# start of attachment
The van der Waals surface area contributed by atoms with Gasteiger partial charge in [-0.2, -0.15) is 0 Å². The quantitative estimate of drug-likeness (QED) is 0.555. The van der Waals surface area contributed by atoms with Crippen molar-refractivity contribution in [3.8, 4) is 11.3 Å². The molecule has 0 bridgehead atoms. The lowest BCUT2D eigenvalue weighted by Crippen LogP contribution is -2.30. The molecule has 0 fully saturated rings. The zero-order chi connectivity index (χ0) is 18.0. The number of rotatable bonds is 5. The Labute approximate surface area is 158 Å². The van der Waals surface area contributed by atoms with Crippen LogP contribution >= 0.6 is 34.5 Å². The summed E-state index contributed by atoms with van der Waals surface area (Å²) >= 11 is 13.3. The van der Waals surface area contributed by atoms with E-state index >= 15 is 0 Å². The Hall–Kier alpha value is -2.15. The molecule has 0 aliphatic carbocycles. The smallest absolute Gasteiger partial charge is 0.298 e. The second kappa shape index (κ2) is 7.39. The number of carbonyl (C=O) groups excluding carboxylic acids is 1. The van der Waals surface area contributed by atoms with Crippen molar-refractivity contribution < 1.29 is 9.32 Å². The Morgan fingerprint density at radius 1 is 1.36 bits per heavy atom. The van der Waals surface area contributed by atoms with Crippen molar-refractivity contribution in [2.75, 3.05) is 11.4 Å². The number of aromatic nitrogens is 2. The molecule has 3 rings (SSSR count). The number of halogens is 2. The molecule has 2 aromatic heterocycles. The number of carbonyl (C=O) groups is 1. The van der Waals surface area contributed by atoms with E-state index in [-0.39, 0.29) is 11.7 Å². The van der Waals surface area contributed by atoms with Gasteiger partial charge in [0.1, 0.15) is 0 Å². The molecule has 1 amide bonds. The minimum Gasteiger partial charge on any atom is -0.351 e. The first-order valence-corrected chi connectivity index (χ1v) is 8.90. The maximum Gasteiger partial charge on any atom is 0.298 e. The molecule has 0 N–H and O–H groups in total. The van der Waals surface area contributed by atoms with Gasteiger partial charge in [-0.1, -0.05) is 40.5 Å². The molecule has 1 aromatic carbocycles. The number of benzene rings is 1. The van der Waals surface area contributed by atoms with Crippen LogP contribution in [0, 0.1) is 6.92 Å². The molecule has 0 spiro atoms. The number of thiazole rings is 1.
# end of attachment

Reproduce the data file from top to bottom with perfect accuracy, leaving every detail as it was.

The van der Waals surface area contributed by atoms with Gasteiger partial charge in [-0.2, -0.15) is 0 Å². The quantitative estimate of drug-likeness (QED) is 0.555. The van der Waals surface area contributed by atoms with Crippen molar-refractivity contribution in [3.8, 4) is 11.3 Å². The molecule has 0 bridgehead atoms. The lowest BCUT2D eigenvalue weighted by Crippen LogP contribution is -2.30. The molecule has 0 fully saturated rings. The zero-order chi connectivity index (χ0) is 18.0. The number of rotatable bonds is 5. The Labute approximate surface area is 158 Å². The van der Waals surface area contributed by atoms with Crippen LogP contribution >= 0.6 is 34.5 Å². The summed E-state index contributed by atoms with van der Waals surface area (Å²) >= 11 is 13.3. The van der Waals surface area contributed by atoms with E-state index >= 15 is 0 Å². The Hall–Kier alpha value is -2.15. The molecule has 0 aliphatic carbocycles. The smallest absolute Gasteiger partial charge is 0.298 e. The second kappa shape index (κ2) is 7.39. The number of carbonyl (C=O) groups excluding carboxylic acids is 1. The van der Waals surface area contributed by atoms with Crippen molar-refractivity contribution < 1.29 is 9.32 Å². The Morgan fingerprint density at radius 1 is 1.36 bits per heavy atom. The van der Waals surface area contributed by atoms with Crippen molar-refractivity contribution in [2.75, 3.05) is 11.4 Å². The number of aromatic nitrogens is 2. The molecule has 3 rings (SSSR count). The number of halogens is 2. The molecule has 2 aromatic heterocycles. The number of carbonyl (C=O) groups is 1. The van der Waals surface area contributed by atoms with E-state index in [-0.39, 0.29) is 11.7 Å². The van der Waals surface area contributed by atoms with Gasteiger partial charge in [0.1, 0.15) is 0 Å². The molecule has 1 amide bonds. The minimum Gasteiger partial charge on any atom is -0.351 e. The first-order valence-corrected chi connectivity index (χ1v) is 8.90. The maximum Gasteiger partial charge on any atom is 0.298 e. The molecule has 0 N–H and O–H groups in total. The van der Waals surface area contributed by atoms with Gasteiger partial charge in [-0.1, -0.05) is 40.5 Å². The molecule has 1 aromatic carbocycles. The number of benzene rings is 1. The van der Waals surface area contributed by atoms with Crippen LogP contribution in [0, 0.1) is 6.92 Å². The molecule has 0 spiro atoms. The number of thiazole rings is 1.